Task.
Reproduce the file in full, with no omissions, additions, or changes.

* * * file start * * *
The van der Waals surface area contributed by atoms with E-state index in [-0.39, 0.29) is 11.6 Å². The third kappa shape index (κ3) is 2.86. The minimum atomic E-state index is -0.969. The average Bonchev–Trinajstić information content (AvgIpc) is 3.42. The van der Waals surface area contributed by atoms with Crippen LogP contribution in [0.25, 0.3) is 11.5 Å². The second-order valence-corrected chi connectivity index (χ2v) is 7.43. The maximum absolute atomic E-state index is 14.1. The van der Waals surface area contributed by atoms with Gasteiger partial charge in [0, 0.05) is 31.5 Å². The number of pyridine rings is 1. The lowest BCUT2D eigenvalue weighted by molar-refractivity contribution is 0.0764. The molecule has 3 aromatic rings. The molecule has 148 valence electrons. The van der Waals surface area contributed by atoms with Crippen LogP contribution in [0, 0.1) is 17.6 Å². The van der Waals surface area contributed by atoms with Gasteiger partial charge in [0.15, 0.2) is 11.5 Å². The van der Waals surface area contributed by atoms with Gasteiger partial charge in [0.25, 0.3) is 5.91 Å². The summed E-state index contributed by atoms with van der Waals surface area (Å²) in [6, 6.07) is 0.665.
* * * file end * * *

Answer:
The van der Waals surface area contributed by atoms with E-state index in [-0.39, 0.29) is 11.6 Å². The third kappa shape index (κ3) is 2.86. The minimum atomic E-state index is -0.969. The average Bonchev–Trinajstić information content (AvgIpc) is 3.42. The van der Waals surface area contributed by atoms with Crippen LogP contribution in [0.25, 0.3) is 11.5 Å². The second-order valence-corrected chi connectivity index (χ2v) is 7.43. The maximum absolute atomic E-state index is 14.1. The van der Waals surface area contributed by atoms with Gasteiger partial charge in [0, 0.05) is 31.5 Å². The number of pyridine rings is 1. The lowest BCUT2D eigenvalue weighted by molar-refractivity contribution is 0.0764. The molecule has 3 aromatic rings. The molecule has 148 valence electrons. The van der Waals surface area contributed by atoms with Crippen LogP contribution in [0, 0.1) is 17.6 Å². The van der Waals surface area contributed by atoms with Gasteiger partial charge in [0.15, 0.2) is 11.5 Å². The van der Waals surface area contributed by atoms with Gasteiger partial charge in [0.25, 0.3) is 5.91 Å². The summed E-state index contributed by atoms with van der Waals surface area (Å²) in [6, 6.07) is 0.665.